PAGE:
A combination of factors is leading to the reduction or suspension of curbside recycling programs in some US cities. China’s ban on the import of previously accepted types of recyclable materials, a significant decrease in the resale price that recycling centers are getting for the recyclable goods they collect, and increasing problems with contamination are causing challenges all along the value chain.
In Louisiana, New Orleans is suspending the acceptance of certain plastics via curbside collections. The move comes after recycling processor Republic Services announced that its recycling center in Metairie will no longer accept items from residential, single stream curbside collections. Republic Services said that an increase in costs due to China’s ban on certain imports is partly responsible for the decision to reduce the types of materials it accepts.
While New Orleans recognizes how important the recycling program is, the city acknowledges that recycling is facing significant challenges, says Ramsey Green, deputy chief administrative officer for infrastructure.
In Auburn, Maine, the city council has mulled whether to temporarily suspend curbside recycling due to rising costs, with the possibility of reinstating it after it has time to “completely restructure the system,” writes the Auburn Sun Journal.
And curbside recycle in Perry County, Missouri, has been suspended completely due to “rising operational costs and global decreases in recyclable commodity values,” according to Waste Today.
Big Solutions Needed
Recyclers are struggling to find solutions to the problems of rising costs and an increasing amount of low-quality or “nonrecyclable” material coming into their material recovery facilities (MRFs). In the meantime, cities are finding that their recycling programs are operating at a deficit. In Perry County, the recycling center is struggling to find a market for its recyclables. In fact, much of what it takes in is likely to end up in landfills while the US attempts to discover ways to use the products that China will no longer accept, according to Sheila Schnurbusch, a supervisor at Waste Management.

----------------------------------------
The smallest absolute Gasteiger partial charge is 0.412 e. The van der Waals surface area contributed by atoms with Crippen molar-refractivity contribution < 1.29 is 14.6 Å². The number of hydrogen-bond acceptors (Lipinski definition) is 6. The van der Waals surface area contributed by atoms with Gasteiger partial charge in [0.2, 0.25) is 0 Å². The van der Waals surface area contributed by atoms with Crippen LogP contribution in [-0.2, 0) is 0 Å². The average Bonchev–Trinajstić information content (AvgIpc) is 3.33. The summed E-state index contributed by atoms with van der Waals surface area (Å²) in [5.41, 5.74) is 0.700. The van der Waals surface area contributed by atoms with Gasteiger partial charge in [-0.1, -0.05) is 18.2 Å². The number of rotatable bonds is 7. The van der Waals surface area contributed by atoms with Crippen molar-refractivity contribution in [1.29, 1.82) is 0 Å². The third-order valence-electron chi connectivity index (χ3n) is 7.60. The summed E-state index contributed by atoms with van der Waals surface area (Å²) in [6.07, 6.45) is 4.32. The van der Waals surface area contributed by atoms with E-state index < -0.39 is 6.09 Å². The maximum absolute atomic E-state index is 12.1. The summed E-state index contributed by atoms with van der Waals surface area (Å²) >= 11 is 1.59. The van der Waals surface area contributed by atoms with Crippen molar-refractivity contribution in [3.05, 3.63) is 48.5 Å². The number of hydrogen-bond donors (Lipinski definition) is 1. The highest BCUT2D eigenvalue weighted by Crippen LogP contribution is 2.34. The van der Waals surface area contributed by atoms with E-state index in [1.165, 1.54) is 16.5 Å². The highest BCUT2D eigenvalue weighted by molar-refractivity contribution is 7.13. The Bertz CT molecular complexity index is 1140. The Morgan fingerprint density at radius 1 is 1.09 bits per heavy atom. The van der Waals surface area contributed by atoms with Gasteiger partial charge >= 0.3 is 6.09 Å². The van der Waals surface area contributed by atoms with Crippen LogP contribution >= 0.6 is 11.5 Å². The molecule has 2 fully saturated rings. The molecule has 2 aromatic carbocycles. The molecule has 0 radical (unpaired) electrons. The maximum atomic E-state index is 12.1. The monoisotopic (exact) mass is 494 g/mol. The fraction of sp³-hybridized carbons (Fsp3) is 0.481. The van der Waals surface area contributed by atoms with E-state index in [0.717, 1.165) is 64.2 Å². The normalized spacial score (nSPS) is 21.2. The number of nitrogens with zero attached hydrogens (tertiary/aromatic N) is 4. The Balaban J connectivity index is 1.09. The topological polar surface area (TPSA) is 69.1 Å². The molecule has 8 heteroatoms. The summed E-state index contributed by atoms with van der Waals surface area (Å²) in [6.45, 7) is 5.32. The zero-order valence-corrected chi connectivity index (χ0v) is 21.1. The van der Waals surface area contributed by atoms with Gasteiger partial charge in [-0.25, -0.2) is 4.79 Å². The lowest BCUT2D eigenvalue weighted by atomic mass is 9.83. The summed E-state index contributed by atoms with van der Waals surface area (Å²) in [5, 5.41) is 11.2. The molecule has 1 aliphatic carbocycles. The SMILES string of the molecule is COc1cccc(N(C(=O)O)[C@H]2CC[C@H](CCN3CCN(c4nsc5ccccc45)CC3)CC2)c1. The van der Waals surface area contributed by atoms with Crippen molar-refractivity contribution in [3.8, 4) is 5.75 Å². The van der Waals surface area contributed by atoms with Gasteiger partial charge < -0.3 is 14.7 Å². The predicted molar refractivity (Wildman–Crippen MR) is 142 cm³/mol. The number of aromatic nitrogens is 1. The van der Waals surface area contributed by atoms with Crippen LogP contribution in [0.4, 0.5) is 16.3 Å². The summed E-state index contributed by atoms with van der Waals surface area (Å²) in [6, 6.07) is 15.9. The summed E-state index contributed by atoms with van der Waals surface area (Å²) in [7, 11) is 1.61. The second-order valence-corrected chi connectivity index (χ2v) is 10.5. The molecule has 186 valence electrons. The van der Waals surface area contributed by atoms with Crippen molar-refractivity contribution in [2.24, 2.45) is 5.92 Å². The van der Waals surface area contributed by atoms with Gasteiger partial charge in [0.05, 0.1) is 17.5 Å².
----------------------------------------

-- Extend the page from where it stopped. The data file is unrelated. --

At the same time, the prices the recycling center is getting for resale of its materials is plummeting. In 2015, cardboard brought in around $200 a ton, compared to just $60 a ton today, Schnurbusch says.
While some are struggling with the effects of the China ban, others think it may be the boost needed to expand and improve recycling infrastructure in the US.
Investors are stepping in to spur expansion at recycling facilities and paper mills. One of the world’s largest producers of cardboard boxes, Hong-Kong based Nine Dragons, has invested $500 million over the past year on paper mills in Maine, Wisconsin and West Virginia, according to the Associated Press.
A recycling company in New Jersey installed machinery to process scrap plastic film it used to send to China. The film is processed into pellets, which the company now sells profitably to garbage bag and plastic pipe manufacturers.
“It’s a very good moment for recycling in the United States,” says Neil Seldman, co-founder of the Institute for Local Self-Reliance, a Washington-based organization that helps cities improve recycling programs.
According to a report last fall from the Northeast Recycling Council, 17 North American paper mills had announced increased capacity to handle recyclable paper since the China ban took effect. Brian Boland, VP of government affairs and corporate initiatives for Nine Dragons’ US affiliate, ND Paper, says that the change and growth occurring in the paper industry is “frankly amazing.”